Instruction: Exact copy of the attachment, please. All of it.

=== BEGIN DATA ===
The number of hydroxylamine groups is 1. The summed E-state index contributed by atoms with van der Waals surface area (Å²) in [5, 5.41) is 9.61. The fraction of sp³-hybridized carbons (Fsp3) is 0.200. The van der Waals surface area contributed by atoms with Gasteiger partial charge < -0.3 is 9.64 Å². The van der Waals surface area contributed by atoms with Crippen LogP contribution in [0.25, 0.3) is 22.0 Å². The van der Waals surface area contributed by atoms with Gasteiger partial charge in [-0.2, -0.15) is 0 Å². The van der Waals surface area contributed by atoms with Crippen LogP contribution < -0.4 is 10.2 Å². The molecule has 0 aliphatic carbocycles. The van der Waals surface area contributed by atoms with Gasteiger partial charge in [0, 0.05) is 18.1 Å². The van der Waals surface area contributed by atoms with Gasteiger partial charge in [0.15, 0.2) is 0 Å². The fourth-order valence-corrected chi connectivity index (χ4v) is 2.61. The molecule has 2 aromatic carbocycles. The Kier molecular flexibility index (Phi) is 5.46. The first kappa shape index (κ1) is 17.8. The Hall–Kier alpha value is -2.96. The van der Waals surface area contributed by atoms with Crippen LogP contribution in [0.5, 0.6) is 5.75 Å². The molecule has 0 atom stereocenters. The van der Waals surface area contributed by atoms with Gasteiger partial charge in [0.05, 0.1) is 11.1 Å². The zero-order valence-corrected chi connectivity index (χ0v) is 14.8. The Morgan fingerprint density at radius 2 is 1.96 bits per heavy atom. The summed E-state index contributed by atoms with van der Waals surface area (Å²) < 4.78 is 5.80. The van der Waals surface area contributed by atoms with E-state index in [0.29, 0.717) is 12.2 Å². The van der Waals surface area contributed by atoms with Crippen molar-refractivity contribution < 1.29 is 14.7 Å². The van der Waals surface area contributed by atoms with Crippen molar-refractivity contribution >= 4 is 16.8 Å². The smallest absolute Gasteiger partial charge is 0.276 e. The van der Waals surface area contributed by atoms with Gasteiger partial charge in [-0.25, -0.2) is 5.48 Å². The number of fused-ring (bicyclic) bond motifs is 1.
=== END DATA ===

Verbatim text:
The number of hydroxylamine groups is 1. The summed E-state index contributed by atoms with van der Waals surface area (Å²) in [5, 5.41) is 9.61. The fraction of sp³-hybridized carbons (Fsp3) is 0.200. The van der Waals surface area contributed by atoms with Gasteiger partial charge < -0.3 is 9.64 Å². The van der Waals surface area contributed by atoms with Crippen LogP contribution in [0.25, 0.3) is 22.0 Å². The van der Waals surface area contributed by atoms with Gasteiger partial charge in [-0.2, -0.15) is 0 Å². The van der Waals surface area contributed by atoms with Crippen LogP contribution < -0.4 is 10.2 Å². The molecule has 0 aliphatic carbocycles. The van der Waals surface area contributed by atoms with Gasteiger partial charge in [0, 0.05) is 18.1 Å². The van der Waals surface area contributed by atoms with Gasteiger partial charge in [0.15, 0.2) is 0 Å². The fourth-order valence-corrected chi connectivity index (χ4v) is 2.61. The molecule has 2 aromatic carbocycles. The Kier molecular flexibility index (Phi) is 5.46. The first kappa shape index (κ1) is 17.8. The Hall–Kier alpha value is -2.96. The van der Waals surface area contributed by atoms with Crippen LogP contribution in [0.5, 0.6) is 5.75 Å². The molecule has 0 atom stereocenters. The van der Waals surface area contributed by atoms with Gasteiger partial charge in [0.05, 0.1) is 11.1 Å². The zero-order valence-corrected chi connectivity index (χ0v) is 14.8. The Morgan fingerprint density at radius 2 is 1.96 bits per heavy atom. The summed E-state index contributed by atoms with van der Waals surface area (Å²) < 4.78 is 5.80. The van der Waals surface area contributed by atoms with E-state index in [0.29, 0.717) is 12.2 Å². The van der Waals surface area contributed by atoms with Crippen molar-refractivity contribution < 1.29 is 14.7 Å². The van der Waals surface area contributed by atoms with Crippen molar-refractivity contribution >= 4 is 16.8 Å². The smallest absolute Gasteiger partial charge is 0.276 e. The van der Waals surface area contributed by atoms with Gasteiger partial charge in [-0.25, -0.2) is 5.48 Å². The number of fused-ring (bicyclic) bond motifs is 1.